Moving around in Acme is mostly a matter of the mouse. In this post I’ll cover opening and closing windows and files, and creating new files or scratch buffers. We’ll close with the functionality of the tags, and execution of plain old commands in Acme.
- Middle-click keywords anywhere to execute them
- New opens a new buffer
- Del removes a buffer
- Put saves a buffer to the path starting at the beginning of the tag
- Undo… well… undoes.
- Redo….. COME ON.
- Exit is where you exit.
- Putall saves all the windows
- I never use Dump, but it saves the state of the editor.
- Middle-click shell commands to execute them
- If you need parameters, select the whole thing you want to execute, then middle-click that
- In the absence of a middle mouse button, alt+click is equivalent to middle-click.
See in the following video, me, opening a window. All that happens here is that I middle-click the word “New” in the current column’s tag. A cool thing is that you can essentially type “New” anywhere, middle-click that, and boom, new buffer.
Note: If your mouse doesn’t have a middle button, like my touchpad, Alt+click does the trick.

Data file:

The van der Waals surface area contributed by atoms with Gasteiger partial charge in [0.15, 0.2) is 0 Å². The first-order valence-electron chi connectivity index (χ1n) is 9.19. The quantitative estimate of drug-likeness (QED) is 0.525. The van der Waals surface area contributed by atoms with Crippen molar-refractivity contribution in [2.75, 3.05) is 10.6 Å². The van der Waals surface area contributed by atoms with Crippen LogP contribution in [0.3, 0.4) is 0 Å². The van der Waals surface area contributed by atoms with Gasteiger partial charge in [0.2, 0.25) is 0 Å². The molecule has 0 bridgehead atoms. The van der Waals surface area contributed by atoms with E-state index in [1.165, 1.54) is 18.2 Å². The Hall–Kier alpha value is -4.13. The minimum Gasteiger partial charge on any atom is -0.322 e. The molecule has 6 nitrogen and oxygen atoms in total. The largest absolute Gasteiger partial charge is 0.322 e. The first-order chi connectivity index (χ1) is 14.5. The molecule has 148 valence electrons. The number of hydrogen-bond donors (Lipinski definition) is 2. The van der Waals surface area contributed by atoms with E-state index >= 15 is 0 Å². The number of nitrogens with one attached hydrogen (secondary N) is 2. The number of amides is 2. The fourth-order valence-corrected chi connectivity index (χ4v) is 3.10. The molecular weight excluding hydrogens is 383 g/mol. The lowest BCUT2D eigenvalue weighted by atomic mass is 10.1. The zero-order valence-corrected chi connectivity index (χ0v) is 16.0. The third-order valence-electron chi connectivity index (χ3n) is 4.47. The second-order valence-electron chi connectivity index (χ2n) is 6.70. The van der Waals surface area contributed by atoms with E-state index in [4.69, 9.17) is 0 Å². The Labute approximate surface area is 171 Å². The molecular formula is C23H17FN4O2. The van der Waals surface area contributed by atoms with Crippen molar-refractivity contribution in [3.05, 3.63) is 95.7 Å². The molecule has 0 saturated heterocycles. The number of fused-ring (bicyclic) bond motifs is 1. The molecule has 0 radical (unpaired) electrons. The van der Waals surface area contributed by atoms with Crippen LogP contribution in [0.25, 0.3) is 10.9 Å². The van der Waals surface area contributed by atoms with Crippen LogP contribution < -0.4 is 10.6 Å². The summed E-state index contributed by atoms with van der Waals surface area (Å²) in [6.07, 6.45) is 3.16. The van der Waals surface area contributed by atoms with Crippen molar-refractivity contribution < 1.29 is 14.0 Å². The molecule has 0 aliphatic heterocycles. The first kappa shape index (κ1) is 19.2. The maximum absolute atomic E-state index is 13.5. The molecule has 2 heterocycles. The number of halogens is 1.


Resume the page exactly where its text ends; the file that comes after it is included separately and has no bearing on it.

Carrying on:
Exact same deal, except, instead of middle-clicking on “New”, you click on “Del”.
Bonus round: Saving the content of a window.
If you want to save the content of the window, you need to make sure it has a filename by typing one in the first column of the tag. The file’s location is going to be relative to Acme’s working directory, or you can make that absolute. Once you give a window “a name”, the keyword “Put” will appear. Middle-click “Put” to save the associated window.
You: I think I see a pattern
You’re not crazy. Middle-clicking keywords make some actions happen. Any of the pre-filled tag actions, actually. BUT WAIT THERE’S MORE.
You: What do you mean, more?
You have to hang around until the end for that.
Opening existing files
If you start Acme without providing a filename, it will pop open with a window listing the content of the current directory. If you instead specify a directory, it will list the content of that directory. Boring detail, moving on.
If you right-click a file or directory name in such a window, it will pop a new window with the content of what you clicked. You’ll notice your mouse cursor will be TELEPORTED TO THE LOCATION OF THAT WINDOW. AMAZING. Deleting windows also teleport your cursor, under some conditions (that I will not specify because reasons (yes, I know one of the reasons is “I don’t know all the conditions”, shush, you’re making me look bad (Hahaha, I’m joking, I was just testing if you were paying attention (… no, I really do not know all the conditions, just that usually it “is useful”))))
Executing shell commands
Whaaaaaaaaaat crazy it’s like I told you there was more!
Turns out, if it’s not a special keyword, middle-clicking a thing will try to execute it from your preferred shell. That’s cool and all, but sometimes you need parameters.
You: What ever shall we do?
Calm yourself, first of all. Secondly, just select some text (anywhere) and middle-click the selection.
See example here:
I’ll go into more details about text selections in the next episodarticle.